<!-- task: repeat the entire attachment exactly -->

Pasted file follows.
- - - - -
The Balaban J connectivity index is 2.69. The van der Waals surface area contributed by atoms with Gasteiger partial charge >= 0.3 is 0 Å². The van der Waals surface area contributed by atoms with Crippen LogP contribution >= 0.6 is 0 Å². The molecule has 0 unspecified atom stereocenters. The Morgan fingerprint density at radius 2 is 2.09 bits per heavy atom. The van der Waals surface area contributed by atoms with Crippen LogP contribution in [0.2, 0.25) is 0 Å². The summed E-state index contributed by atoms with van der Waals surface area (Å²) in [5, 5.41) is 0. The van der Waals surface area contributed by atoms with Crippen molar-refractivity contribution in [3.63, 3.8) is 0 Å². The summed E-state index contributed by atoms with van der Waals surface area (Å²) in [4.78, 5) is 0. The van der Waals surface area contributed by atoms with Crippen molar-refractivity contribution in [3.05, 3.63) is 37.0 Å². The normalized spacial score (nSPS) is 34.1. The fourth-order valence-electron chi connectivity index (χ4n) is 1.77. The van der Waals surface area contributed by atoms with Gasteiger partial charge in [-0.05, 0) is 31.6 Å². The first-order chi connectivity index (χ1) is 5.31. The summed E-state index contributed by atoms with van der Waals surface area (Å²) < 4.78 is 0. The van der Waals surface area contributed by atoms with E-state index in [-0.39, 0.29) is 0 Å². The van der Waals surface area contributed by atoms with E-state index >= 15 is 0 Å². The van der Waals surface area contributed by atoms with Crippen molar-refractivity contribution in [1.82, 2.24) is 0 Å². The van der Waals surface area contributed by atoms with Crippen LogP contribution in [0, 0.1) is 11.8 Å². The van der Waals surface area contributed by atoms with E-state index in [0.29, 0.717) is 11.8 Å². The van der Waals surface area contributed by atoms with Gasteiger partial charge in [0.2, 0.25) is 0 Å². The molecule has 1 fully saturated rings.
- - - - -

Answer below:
The Balaban J connectivity index is 2.69. The van der Waals surface area contributed by atoms with Gasteiger partial charge >= 0.3 is 0 Å². The van der Waals surface area contributed by atoms with Crippen LogP contribution >= 0.6 is 0 Å². The molecule has 0 unspecified atom stereocenters. The Morgan fingerprint density at radius 2 is 2.09 bits per heavy atom. The van der Waals surface area contributed by atoms with Crippen LogP contribution in [0.2, 0.25) is 0 Å². The summed E-state index contributed by atoms with van der Waals surface area (Å²) in [5, 5.41) is 0. The van der Waals surface area contributed by atoms with Crippen molar-refractivity contribution in [3.63, 3.8) is 0 Å². The summed E-state index contributed by atoms with van der Waals surface area (Å²) in [4.78, 5) is 0. The van der Waals surface area contributed by atoms with Crippen molar-refractivity contribution in [3.05, 3.63) is 37.0 Å². The normalized spacial score (nSPS) is 34.1. The fourth-order valence-electron chi connectivity index (χ4n) is 1.77. The van der Waals surface area contributed by atoms with Gasteiger partial charge in [-0.05, 0) is 31.6 Å². The first-order chi connectivity index (χ1) is 5.31. The summed E-state index contributed by atoms with van der Waals surface area (Å²) < 4.78 is 0. The van der Waals surface area contributed by atoms with E-state index in [-0.39, 0.29) is 0 Å². The van der Waals surface area contributed by atoms with E-state index >= 15 is 0 Å². The van der Waals surface area contributed by atoms with Crippen molar-refractivity contribution in [1.82, 2.24) is 0 Å². The van der Waals surface area contributed by atoms with Crippen LogP contribution in [0, 0.1) is 11.8 Å². The van der Waals surface area contributed by atoms with E-state index in [0.29, 0.717) is 11.8 Å². The van der Waals surface area contributed by atoms with Gasteiger partial charge in [0.2, 0.25) is 0 Å². The molecule has 1 fully saturated rings.